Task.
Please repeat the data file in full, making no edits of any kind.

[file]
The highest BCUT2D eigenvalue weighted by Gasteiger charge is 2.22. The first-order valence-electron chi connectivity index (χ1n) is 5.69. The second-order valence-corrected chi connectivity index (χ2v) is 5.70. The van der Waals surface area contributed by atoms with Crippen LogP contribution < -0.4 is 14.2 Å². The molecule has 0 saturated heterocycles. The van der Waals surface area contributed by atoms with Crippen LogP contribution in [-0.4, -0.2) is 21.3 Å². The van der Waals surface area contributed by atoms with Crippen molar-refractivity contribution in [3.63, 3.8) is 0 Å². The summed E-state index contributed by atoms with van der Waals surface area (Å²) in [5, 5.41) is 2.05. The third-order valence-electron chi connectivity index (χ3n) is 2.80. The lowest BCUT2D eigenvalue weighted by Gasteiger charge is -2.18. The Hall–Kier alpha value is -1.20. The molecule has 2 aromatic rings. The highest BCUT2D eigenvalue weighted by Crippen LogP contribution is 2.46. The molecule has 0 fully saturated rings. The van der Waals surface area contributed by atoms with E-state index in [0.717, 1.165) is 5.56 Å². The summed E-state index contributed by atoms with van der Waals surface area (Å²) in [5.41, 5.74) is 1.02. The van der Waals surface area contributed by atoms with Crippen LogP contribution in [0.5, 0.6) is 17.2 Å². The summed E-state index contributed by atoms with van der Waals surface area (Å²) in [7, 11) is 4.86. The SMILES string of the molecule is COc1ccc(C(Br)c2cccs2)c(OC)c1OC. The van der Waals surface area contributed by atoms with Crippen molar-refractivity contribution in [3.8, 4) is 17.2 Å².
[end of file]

The highest BCUT2D eigenvalue weighted by Gasteiger charge is 2.22. The first-order valence-electron chi connectivity index (χ1n) is 5.69. The second-order valence-corrected chi connectivity index (χ2v) is 5.70. The van der Waals surface area contributed by atoms with Crippen LogP contribution < -0.4 is 14.2 Å². The molecule has 0 saturated heterocycles. The van der Waals surface area contributed by atoms with Crippen LogP contribution in [-0.4, -0.2) is 21.3 Å². The van der Waals surface area contributed by atoms with Crippen molar-refractivity contribution in [3.63, 3.8) is 0 Å². The summed E-state index contributed by atoms with van der Waals surface area (Å²) in [5, 5.41) is 2.05. The third-order valence-electron chi connectivity index (χ3n) is 2.80. The lowest BCUT2D eigenvalue weighted by Gasteiger charge is -2.18. The Hall–Kier alpha value is -1.20. The molecule has 2 aromatic rings. The highest BCUT2D eigenvalue weighted by Crippen LogP contribution is 2.46. The molecule has 0 fully saturated rings. The van der Waals surface area contributed by atoms with E-state index in [0.717, 1.165) is 5.56 Å². The summed E-state index contributed by atoms with van der Waals surface area (Å²) in [5.41, 5.74) is 1.02. The van der Waals surface area contributed by atoms with Crippen LogP contribution in [0.5, 0.6) is 17.2 Å². The summed E-state index contributed by atoms with van der Waals surface area (Å²) in [7, 11) is 4.86. The SMILES string of the molecule is COc1ccc(C(Br)c2cccs2)c(OC)c1OC. The van der Waals surface area contributed by atoms with Crippen molar-refractivity contribution in [3.8, 4) is 17.2 Å².